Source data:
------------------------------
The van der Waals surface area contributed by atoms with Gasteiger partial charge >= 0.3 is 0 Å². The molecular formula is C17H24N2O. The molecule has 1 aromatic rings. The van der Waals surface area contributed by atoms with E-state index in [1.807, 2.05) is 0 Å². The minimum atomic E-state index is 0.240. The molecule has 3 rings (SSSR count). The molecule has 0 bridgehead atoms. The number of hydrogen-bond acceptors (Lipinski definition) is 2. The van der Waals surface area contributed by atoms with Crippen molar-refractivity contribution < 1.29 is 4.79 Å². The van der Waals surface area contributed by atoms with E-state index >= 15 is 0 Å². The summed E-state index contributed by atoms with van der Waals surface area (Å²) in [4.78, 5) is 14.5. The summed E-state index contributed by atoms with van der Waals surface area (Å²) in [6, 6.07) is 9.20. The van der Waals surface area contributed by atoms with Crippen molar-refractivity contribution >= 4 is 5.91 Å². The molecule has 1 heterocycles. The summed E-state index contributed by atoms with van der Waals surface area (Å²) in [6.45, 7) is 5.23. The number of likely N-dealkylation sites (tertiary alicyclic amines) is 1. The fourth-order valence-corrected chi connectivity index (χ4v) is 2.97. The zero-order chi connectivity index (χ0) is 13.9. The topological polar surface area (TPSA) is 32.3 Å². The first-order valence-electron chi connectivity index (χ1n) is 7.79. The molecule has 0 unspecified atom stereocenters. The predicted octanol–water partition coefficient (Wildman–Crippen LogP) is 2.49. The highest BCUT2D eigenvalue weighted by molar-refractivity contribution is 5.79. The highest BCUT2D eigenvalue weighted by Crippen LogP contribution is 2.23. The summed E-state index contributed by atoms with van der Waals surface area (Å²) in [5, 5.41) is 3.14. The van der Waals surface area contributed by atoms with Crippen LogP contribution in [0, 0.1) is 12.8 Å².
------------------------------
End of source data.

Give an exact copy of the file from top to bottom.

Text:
The van der Waals surface area contributed by atoms with Gasteiger partial charge >= 0.3 is 0 Å². The molecular formula is C17H24N2O. The molecule has 1 aromatic rings. The van der Waals surface area contributed by atoms with E-state index in [1.807, 2.05) is 0 Å². The minimum atomic E-state index is 0.240. The molecule has 3 rings (SSSR count). The molecule has 0 bridgehead atoms. The number of hydrogen-bond acceptors (Lipinski definition) is 2. The van der Waals surface area contributed by atoms with Crippen molar-refractivity contribution < 1.29 is 4.79 Å². The van der Waals surface area contributed by atoms with E-state index >= 15 is 0 Å². The summed E-state index contributed by atoms with van der Waals surface area (Å²) in [4.78, 5) is 14.5. The summed E-state index contributed by atoms with van der Waals surface area (Å²) in [6, 6.07) is 9.20. The van der Waals surface area contributed by atoms with Crippen molar-refractivity contribution >= 4 is 5.91 Å². The molecule has 1 heterocycles. The summed E-state index contributed by atoms with van der Waals surface area (Å²) in [6.45, 7) is 5.23. The number of likely N-dealkylation sites (tertiary alicyclic amines) is 1. The fourth-order valence-corrected chi connectivity index (χ4v) is 2.97. The zero-order chi connectivity index (χ0) is 13.9. The topological polar surface area (TPSA) is 32.3 Å². The first-order valence-electron chi connectivity index (χ1n) is 7.79. The molecule has 0 unspecified atom stereocenters. The predicted octanol–water partition coefficient (Wildman–Crippen LogP) is 2.49. The highest BCUT2D eigenvalue weighted by molar-refractivity contribution is 5.79. The highest BCUT2D eigenvalue weighted by Crippen LogP contribution is 2.23. The summed E-state index contributed by atoms with van der Waals surface area (Å²) in [5, 5.41) is 3.14. The van der Waals surface area contributed by atoms with Crippen LogP contribution in [0, 0.1) is 12.8 Å².